Hunting a grizzly bear has always been a lifelong dream. It was one of those things like pursuing Cape buffalo that I never thought I would get to do, but through the Good Lord’s Grace, I have been fortunate enough to do both.
It took two days and 5 flights varying from a 757 to a two seat super cub to get me into camp, but finally me and my cameraman, Rob Snider made it to our two tent base camp in the Alaskan bush. I was hunting with outfitter Clint Mayeur of Alaska Big Game Hunting(www.alaskagamehunting.com ), and my young guide was Billy West.
We were at the base of some pretty decent sized mountains, but certainly not sheep mountains. There was a river down low and bald mountains high. Since there were no fish – and honestly I doubt they ever get that far – we found the bears on the berries.
We glassed and the first day had an encounter with a sow and 2 cubs. After a short stalk, we ended up about 60 yards away, before I got busted taking photos, and they vacated the area, sort of.
The second day, we again saw the threesome, but in the afternoon, we hiked about 4 miles from camp to glass a higher drainage. Billy, spotted a loan bear up in a bowl, and we watched him from about 2 miles. He looked decent, so we moved closer. When we got where we wanted to be, there was a strip of berries about 15 yards wide between head high brush that went to the bottom of the mountain. As we eased ahead and tried to peak over, I spotted the big blonde head of a grizzly walking straight at us only about 40 yards away. I sat down, got my gun up and tried to get the others down. I don’t know if the bear heard us or what, but he stood up, and then he could see us over the crest of the hill. That was it, he was gone. Man what a rush to have a big griz walking straight at you at less than 50 yards…
We walked over the hill to see if he would go down the drain and possibly come out on the other side, and suddenly Rob said, “There’s the bear in the rocks above us. He circled.”
Sure enough, the grizz was walking parallel to us about 80 yards above us going across an avalanche shoot. I got on my sticks at a severe uphill angle and looked for the shot.
I wanted a broadside as I was shooting a .300 Win, but he was always moving when he was broadside. He stopped twice and peered down at us, and the third time, I decided I had waited long enough. It was a really odd position for a shot, but I tightened in to my ICON and lined up my Nikon Monarch scope and tried to get steady. It was a thrill just to see that sight picture, and I knew it was about to be crunch time. With his squared head looking down, I put the crosshairs just under his chin and squeezed. The big bear rolled and then was running down the hill into thick brush. Great – 30 minutes before dark, and I have a wounded bear on a steep hill in the brush…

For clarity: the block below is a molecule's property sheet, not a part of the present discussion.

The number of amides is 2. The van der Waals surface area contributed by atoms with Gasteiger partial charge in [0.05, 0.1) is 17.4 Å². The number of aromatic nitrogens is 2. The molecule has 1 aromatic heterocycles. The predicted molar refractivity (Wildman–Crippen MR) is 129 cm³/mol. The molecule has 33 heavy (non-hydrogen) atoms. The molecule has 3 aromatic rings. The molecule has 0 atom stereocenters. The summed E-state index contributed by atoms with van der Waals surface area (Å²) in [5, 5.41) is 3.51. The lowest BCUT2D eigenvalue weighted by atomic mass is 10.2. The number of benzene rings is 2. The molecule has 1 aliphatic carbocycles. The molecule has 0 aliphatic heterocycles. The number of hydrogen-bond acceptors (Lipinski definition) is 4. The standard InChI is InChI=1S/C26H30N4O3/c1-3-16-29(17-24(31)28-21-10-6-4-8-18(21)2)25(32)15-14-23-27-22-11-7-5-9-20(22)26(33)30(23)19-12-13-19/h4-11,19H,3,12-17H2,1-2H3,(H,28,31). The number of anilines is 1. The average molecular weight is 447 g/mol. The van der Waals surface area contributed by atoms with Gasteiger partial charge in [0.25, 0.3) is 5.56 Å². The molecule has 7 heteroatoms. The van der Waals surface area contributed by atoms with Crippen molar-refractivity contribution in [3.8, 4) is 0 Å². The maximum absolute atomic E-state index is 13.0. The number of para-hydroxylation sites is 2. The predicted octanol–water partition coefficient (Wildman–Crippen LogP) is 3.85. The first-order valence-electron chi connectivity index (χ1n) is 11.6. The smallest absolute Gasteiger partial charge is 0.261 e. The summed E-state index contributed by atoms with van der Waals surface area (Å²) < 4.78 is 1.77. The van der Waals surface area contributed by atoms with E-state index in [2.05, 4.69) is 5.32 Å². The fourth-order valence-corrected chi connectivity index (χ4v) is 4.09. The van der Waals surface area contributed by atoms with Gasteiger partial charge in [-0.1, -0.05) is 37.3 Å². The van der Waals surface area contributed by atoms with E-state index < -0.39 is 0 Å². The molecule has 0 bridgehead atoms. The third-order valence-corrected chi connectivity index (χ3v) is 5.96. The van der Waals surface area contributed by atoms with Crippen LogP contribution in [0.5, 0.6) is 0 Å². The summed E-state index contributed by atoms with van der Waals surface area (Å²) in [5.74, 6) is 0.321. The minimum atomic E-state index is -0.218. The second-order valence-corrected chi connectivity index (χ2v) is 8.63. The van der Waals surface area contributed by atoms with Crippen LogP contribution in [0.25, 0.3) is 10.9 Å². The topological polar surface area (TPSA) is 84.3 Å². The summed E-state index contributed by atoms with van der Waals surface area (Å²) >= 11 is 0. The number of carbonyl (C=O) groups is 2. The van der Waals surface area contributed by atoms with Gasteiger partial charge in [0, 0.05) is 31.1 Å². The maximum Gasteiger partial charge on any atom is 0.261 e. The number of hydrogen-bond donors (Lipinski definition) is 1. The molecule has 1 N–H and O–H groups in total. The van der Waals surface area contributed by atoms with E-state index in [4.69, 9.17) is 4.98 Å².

We were discussing the situation when I looked way down the mountain, and the bear was standing broadside barely holding his head up. I quickly put one in his shoulder and he dropped like a sack of potatoes.
We recovered him, but we were 6 miles from camp. It was a long trek back, and the fun had just begun. The next morning we went back to get the bear. Bugs were terrible, so the photo session and skinning was in a hurry. The bear is obviously blonde, but the photos don’t show the almost white collar all the way under his neck. The hide was just fantastic and he was a good solid bear to not be coastal. My first shot went in beside the sternum and lodged in the hide just in front of the tail. Second shot went through the heart and was under the skin on the far side shoulder. This truly was the culmination of a 35 year dream.
I can remember being a little boy and one of my dad’s friends had been to AK in the late 60’s. He killed a Dall’s sheep and a blonde grizzly, and I was just enamored with that beautiful rug. This bear’s hide was just as I remember that rug. What an adventure!
I chose the ICON in .300 Win mag for a number of reasons. First, it is my all around, all purpose rifle. I use it on the majority of hunts, so it is what I am most comfortable with and that means a lot. With 180 grain premium bullets, I am confident that it will take down any game in North America, and it is a flat shooter. In a harsh place like Alaska, having Weathershield and a synthetic stock are huge advantages. You know your gun won’t rust, and you don’t have to handle it with kid gloves. If I had to own only one rifle for North American hunting, without a doubt it would be my .300 Win ICON.